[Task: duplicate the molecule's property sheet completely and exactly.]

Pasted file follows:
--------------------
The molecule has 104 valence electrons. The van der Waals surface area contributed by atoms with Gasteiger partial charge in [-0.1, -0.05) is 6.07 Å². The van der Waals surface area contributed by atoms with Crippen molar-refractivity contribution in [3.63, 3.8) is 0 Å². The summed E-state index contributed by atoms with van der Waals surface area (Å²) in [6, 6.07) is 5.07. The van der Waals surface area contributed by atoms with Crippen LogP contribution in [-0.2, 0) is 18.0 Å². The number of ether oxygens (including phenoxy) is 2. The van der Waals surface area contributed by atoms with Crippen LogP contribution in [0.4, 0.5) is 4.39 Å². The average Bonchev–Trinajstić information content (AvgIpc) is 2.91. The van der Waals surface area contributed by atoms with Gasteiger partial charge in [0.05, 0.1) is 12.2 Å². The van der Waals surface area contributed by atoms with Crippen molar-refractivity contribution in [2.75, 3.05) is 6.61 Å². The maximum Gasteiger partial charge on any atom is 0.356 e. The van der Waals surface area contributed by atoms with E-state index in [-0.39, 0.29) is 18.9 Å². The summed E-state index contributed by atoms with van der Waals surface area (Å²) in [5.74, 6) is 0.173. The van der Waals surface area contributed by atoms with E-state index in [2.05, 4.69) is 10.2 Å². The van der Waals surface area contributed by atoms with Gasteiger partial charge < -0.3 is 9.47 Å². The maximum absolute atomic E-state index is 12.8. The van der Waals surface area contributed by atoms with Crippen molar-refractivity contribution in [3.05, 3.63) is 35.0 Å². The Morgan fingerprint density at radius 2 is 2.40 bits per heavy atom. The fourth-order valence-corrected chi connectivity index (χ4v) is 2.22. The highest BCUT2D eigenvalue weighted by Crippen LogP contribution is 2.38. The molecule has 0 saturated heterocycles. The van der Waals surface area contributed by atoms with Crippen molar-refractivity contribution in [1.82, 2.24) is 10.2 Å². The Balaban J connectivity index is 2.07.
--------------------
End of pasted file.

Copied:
The molecule has 104 valence electrons. The van der Waals surface area contributed by atoms with Gasteiger partial charge in [-0.1, -0.05) is 6.07 Å². The van der Waals surface area contributed by atoms with Crippen molar-refractivity contribution in [3.63, 3.8) is 0 Å². The summed E-state index contributed by atoms with van der Waals surface area (Å²) in [6, 6.07) is 5.07. The van der Waals surface area contributed by atoms with Crippen LogP contribution in [-0.2, 0) is 18.0 Å². The number of ether oxygens (including phenoxy) is 2. The van der Waals surface area contributed by atoms with Crippen LogP contribution in [0.4, 0.5) is 4.39 Å². The average Bonchev–Trinajstić information content (AvgIpc) is 2.91. The van der Waals surface area contributed by atoms with Gasteiger partial charge in [0.05, 0.1) is 12.2 Å². The van der Waals surface area contributed by atoms with Crippen molar-refractivity contribution in [2.75, 3.05) is 6.61 Å². The maximum Gasteiger partial charge on any atom is 0.356 e. The van der Waals surface area contributed by atoms with E-state index in [-0.39, 0.29) is 18.9 Å². The summed E-state index contributed by atoms with van der Waals surface area (Å²) in [5.74, 6) is 0.173. The van der Waals surface area contributed by atoms with E-state index in [2.05, 4.69) is 10.2 Å². The van der Waals surface area contributed by atoms with Gasteiger partial charge < -0.3 is 9.47 Å². The maximum absolute atomic E-state index is 12.8. The van der Waals surface area contributed by atoms with Crippen molar-refractivity contribution in [3.05, 3.63) is 35.0 Å². The Morgan fingerprint density at radius 2 is 2.40 bits per heavy atom. The fourth-order valence-corrected chi connectivity index (χ4v) is 2.22. The highest BCUT2D eigenvalue weighted by Crippen LogP contribution is 2.38. The molecule has 0 saturated heterocycles. The van der Waals surface area contributed by atoms with Crippen molar-refractivity contribution in [1.82, 2.24) is 10.2 Å². The Balaban J connectivity index is 2.07.